Dance and Diaspora
Shahrzad Khorsandi and Farima Berenji, both Bay Area performers of Iranian descent, are on a special mission to preserve the spiritual heritage of Persian dance.
This weekend, both appear at ODC Theater in the latest installment of its “Dance and Diaspora” series. They are accompanied by musicians Saman Mahmoudi on santoor and Samandar Dehghani on percussion.
Where’s the story?
ODC Theater, 3153 17th St., S.F., 8 p.m. Saturday-Sunday. (415) 863-9834, www.odcdance.org
From Persian to
Tehr Angeles, a New Guide
More than 1.5 million Persians have left Iran for the United States alone. Of course, an estimated 700,000 to 800,000 have relocated in the Los Angeles metropolitan area, causing this population to be dubbed “Tehr Angeles.” And this term has stuck, even when they live in other parts of the United States.
For those who have made the journey from Persia to Tehr Angeles, much has gotten lost in translation. The younger generation may have little or no idea of the cultural wealth that was left behind—including traditions and customs, religion and the arts, and of course food. The challenges of adapting to a new life in the United States or other part of the world often modernized away the rich heritage that is still, internally, a living reality for their parents, creating a painful and unnecessary culture gap.
From Persia to Tehr Angeles by Kamran Sharareh is a guide both for Persians who may not know their roots and for non-Persians who are in a relationship with someone of Persian descent. Through the easy-to-follow education in this book, readers can realize the roots of some of their relationship issues and discover how to resolve them.
Traveling the Silk Road
This is a chance to experience the Silk Road as it was 1,000 years ago — oasis cities, night markets, camel caravans, spice merchants, and ancient science tools devised by sailors and scholars!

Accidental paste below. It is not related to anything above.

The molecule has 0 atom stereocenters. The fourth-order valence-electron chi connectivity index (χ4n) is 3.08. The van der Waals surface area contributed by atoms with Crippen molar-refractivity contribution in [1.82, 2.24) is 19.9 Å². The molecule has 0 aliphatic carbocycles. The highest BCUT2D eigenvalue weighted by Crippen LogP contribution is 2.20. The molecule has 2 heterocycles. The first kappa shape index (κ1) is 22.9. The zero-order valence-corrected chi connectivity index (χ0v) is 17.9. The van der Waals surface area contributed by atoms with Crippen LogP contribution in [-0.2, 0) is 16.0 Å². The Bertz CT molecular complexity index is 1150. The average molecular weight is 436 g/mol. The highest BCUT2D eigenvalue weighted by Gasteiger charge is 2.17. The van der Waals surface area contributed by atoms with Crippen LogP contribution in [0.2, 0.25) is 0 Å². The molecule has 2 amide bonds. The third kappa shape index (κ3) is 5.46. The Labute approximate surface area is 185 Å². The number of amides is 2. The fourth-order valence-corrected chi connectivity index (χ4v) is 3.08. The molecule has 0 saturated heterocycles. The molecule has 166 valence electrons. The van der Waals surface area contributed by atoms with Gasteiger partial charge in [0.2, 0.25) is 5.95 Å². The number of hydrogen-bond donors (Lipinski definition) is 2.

During its golden age (AD 600 to 1200), the Silk Road opened up the world to new ideas and products. It stretched 4,600 miles through scorching desert sands and freezing snowy mountain passes, from eastern China through Central Asia to the Middle East. But along the way, travelers stopped in cities that, at the time, were the most tolerant and advanced places on Earth. Now those cities come alive in the exhibit Traveling the Silk Road: Ancient Pathway to the Modern World.
As smells of spice and music from ancient Chinese instruments fill the air, visitors explore bazaars filled with gems and crafts; a silk-making workshop with live silkworms; ancient scrolls filled with the secrets of technology and religion beliefs; the inside of a long-ago cargo ship; and astronomy tools that helped mariners navigate the seas.
Through April 13, 2014. Natural History Museum of Los Angeles County, 900 Exposition Blvd.m Los Angeles, CA 90007, Phone: (213) 763-DINO. Open seven days a week, 9:30 am – 5 pm.